System: multiple :: Rating: Mature :: Players: 1
Genre: Action :: Released: 08 March 2004
By Morphine Jim
Horror games. We all know about horror games. Bunch of bizarre creatures mewl about in the dark and creep you out, while you, being armed with very little and gifted with very little ammunition for that very little armament, avoid them while solving puzzles and creeping around. I love survival horrors. They work. The subtlety of the gameplay amplifies the scariness and thus achieves its goal. The typical lack of defense and weediness of your character usually does a good job of cranking up the tension levels. That's how horror games work. How then do you pull off a legitimate horror shooter where you play a badass with an abundance of firepower? You resort to some cheap stunts, inspired enemies and a rich and eerily beautiful setting for your game — then you make it work. Hell, do you make it work.
Midway's The Suffering is, in terms of gameplay, a bog standard third-person/first-person shooter. You collect a bunch of guns and then blast away at incoming waves of monsters. However, The Suffering isn't just a bog standard shooter, despite me saying just then that it is. See, The Suffering is a legitimately creepy game, with a great engaging plot and some beautiful kitsch scares that totally transports it out of the usual shooty genre, if only aesthetically.
You take on the role of Torque, a man on death row after being found guilty of the murder of his wife and two children. Torque claims to have no memory of the event and silently accepts his fate as he enters the dark and grim prison of Abbott, located on the remote Carnate Island. It's then that things start to go a little bit nutty. As the place is plunged into darkness the sounds of painful, eviscerating slaughter are heard echoing through Abbott's hallways. Torque's cell door opens up, allowing him into the dark depths of Abbott and the bloodstained Carnate Island in a quest to both escape and find out what kind of man he really is. The whole thing's dark, gruesome and utterly drenched in swears. Utterly, completely drenched.
"Fuck", "Shit", "Motherfuck", "Baby-raping", even a nice hearty "Cunt" is thrown in right at the beginning. This has been a bone of contention, it seems, with many people, but oddly, I found the flagrant overuse of the swearing didn't seem overused at all. It felt natural, proper. In fact, if you're staring into the blank eyes of a screeching monstrosity with swords for arms, I think "Holy fucking mothershit" would be one of the first sentences my brain would input for me. I never found myself thinking This is too much, at least once I adjusted to the onslaught of cussing fun at the beginning. Still, that's prison talk for you. Besides which, this is a guns n' guts type of game, and if guns n' guts movies can constantly drop the F-bomb and get away with it, why can't a video game?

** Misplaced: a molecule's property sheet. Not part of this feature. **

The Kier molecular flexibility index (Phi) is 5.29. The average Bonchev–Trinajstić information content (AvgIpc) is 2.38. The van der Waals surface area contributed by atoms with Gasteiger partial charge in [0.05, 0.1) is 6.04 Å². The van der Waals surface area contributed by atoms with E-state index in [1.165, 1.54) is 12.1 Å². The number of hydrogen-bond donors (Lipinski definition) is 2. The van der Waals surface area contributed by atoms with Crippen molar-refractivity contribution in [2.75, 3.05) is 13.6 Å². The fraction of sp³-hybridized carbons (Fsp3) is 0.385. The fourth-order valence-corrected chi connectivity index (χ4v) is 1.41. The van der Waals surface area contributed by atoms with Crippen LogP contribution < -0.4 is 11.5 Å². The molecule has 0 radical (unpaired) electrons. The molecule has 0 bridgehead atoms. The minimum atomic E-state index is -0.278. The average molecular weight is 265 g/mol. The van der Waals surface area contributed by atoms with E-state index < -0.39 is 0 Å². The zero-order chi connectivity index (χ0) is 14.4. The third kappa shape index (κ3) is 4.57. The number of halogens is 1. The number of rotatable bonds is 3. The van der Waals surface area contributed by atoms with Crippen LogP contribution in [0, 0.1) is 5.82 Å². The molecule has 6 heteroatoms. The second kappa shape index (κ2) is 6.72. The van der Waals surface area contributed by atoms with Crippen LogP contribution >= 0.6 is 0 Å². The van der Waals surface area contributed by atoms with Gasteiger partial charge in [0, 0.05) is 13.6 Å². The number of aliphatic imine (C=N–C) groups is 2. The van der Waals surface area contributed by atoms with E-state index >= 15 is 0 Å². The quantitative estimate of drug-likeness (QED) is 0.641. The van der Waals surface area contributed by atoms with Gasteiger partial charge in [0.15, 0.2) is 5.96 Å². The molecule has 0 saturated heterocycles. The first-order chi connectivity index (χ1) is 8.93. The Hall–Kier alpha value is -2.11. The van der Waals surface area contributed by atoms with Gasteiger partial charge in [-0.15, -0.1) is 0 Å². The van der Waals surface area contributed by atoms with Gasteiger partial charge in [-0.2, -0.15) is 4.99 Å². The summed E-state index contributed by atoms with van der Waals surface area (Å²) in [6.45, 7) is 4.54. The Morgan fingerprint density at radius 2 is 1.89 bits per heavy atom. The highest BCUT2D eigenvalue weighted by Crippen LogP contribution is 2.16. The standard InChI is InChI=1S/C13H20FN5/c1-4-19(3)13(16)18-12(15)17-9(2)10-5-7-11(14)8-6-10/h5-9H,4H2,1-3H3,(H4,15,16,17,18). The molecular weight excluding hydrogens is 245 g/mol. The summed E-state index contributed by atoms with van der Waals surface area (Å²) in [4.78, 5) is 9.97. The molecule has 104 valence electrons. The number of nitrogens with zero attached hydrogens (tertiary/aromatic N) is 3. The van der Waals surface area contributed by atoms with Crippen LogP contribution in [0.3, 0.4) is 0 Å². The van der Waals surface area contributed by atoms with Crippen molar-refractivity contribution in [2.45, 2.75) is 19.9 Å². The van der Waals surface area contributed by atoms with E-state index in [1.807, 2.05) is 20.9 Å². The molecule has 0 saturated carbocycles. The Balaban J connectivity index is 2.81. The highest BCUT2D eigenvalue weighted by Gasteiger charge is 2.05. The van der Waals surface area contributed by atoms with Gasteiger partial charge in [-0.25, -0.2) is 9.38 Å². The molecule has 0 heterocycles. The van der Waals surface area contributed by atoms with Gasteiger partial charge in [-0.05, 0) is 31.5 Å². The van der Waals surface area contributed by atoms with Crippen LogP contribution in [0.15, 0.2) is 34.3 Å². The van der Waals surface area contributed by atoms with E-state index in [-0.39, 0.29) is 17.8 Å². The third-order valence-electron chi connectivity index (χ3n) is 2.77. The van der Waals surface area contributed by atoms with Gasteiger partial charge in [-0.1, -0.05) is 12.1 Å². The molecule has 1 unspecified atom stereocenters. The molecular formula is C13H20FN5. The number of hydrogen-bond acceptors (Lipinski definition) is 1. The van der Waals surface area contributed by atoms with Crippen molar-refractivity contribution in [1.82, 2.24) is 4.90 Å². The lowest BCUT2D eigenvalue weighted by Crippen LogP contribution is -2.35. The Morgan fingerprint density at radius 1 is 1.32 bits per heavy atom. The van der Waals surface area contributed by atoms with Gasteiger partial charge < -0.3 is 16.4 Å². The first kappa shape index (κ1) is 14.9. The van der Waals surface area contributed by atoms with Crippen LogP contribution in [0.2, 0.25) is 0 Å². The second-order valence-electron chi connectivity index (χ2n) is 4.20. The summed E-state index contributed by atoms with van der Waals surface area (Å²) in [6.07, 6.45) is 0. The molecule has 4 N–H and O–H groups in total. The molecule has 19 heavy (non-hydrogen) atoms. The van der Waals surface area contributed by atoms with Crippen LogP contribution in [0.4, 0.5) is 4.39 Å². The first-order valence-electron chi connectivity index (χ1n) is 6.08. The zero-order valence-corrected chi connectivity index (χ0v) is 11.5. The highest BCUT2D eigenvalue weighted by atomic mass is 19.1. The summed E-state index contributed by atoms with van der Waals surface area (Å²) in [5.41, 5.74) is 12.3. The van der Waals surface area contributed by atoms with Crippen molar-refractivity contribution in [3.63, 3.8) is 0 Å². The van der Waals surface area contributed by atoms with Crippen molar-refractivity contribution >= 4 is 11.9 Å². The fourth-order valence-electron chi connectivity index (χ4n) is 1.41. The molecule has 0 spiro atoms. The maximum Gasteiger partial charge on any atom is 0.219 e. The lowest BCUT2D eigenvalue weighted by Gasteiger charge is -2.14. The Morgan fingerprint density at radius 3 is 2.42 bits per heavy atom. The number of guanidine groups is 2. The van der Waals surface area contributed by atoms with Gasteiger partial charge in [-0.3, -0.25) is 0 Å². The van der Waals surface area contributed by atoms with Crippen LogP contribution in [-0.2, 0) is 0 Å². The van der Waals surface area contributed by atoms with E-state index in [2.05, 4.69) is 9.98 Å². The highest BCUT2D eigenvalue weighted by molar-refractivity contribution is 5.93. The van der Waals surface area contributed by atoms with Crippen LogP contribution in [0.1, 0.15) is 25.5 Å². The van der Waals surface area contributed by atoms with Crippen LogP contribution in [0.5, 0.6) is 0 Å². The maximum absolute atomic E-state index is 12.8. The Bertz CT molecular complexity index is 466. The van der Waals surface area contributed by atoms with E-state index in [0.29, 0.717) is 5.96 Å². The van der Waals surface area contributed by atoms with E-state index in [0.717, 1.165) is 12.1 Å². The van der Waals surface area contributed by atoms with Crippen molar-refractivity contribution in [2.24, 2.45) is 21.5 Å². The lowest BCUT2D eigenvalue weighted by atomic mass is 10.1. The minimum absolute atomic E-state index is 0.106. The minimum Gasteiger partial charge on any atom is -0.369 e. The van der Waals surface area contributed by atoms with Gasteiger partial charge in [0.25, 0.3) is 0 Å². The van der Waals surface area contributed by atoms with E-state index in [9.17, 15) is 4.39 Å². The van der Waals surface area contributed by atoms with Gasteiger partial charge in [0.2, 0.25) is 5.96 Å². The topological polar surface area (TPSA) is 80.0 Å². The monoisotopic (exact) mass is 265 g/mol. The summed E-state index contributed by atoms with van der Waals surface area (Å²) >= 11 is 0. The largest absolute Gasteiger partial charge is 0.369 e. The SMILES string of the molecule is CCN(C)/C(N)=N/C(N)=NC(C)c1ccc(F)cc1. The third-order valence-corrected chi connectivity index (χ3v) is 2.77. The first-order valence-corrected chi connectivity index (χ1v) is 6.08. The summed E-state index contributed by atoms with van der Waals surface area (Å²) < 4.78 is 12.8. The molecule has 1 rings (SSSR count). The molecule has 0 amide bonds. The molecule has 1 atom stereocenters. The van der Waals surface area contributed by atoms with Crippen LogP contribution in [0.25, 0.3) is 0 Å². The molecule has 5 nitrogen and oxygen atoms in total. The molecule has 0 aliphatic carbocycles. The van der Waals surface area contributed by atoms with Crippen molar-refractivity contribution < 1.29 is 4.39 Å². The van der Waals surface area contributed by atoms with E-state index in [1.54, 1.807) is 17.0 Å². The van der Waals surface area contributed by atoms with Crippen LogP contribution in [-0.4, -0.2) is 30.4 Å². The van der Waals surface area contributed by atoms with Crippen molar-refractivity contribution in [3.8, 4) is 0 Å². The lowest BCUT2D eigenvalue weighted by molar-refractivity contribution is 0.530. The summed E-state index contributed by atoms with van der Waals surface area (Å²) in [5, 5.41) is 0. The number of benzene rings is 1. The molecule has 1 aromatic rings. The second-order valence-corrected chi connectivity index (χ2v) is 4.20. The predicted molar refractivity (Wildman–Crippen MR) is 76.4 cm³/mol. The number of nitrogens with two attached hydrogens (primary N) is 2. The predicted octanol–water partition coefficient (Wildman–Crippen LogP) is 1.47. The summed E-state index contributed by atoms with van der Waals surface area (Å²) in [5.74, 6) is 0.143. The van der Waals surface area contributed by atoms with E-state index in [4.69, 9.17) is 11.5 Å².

The game plays predominantly like most shooters/actioners, and the controls and style should seem familiar to anyone who's played games like BloodRayne and Metal Arms. Though on the most part successful, there are some minor problems with controlling Torque that leave a little to be desired. The main bone of contention lies in the selection of weapons, bombs and items. You use the D-Pad to select all these things in real time, hitting left and right to scroll through weapons, hitting down to move from weapons to bombs and then scrolling left and right to select those, and a third time for other items, such as turning your Silent Hill-esque flashlight on and off. Naturally, this is a very inconvenient scheme that lends itself to all sorts of accidental selections, not helped by rather generic icons in the selection list and tiny words telling you what they are. I found it pretty tricky getting the right weapon at the right time thanks to these hang-ups. Another thing I noticed is that Torque just doesn't seem to handle very well, being somewhat clunky. It worked in Metal Arms — you were a big rusty robot — but here it just comes off as lacking a certain finesse. By all means, it's easy to get used to and I didn't think about it at all when halfway through the game, but in the first few chapters, it didn't seem natural.
Much of the game involves the standard routine of shooting stuff up real good, as yer do, and it certainly gives you stuff to shoot up. The monsters on display come courtesy of a certain Stan Winston studios (yes, the Aliens guy) and are each works of art in their own way. Each monster is based on a method of execution, something that The Suffering seems overly proud of and smug about with its cleverness. Up its own arse it may be, but that doesn't detract from how good the creatures are. Slayers, for example, are based on beheading and come complete with dismembered noggins re-attached by arcane machinery and skitter about with swords replacing their limbs. It certainly has a psychological effect on the player, hearing the Slayer's blades scraping along the floors and walls in the darkness as they hunt you down. Then there are Mainliners, atrophied little buggers covered with glowing syringes and representation lethal injection. All of them are utterly unique but remain in keeping with a distinct style and look to have come right out of a Geiger painting.
When situations don't call for shooting stuff up real good, they usually call for a few environmental puzzles. These are mostly all simple but pretty logical, even if logical means bloody obscure. For example, at one point, in order to progress, you have to use a jack on a truck, causing it to topple over into a ravine. Of course, if you don't know that straight away, you won't necessarily go close enough to the front of the car to see the little action icon appear. Even then you might miss it, because as I said earlier, text is ridiculously small. Even so, the logic in the puzzles is pretty neat and usually with enough wandering aimlessly about, you'll crack them.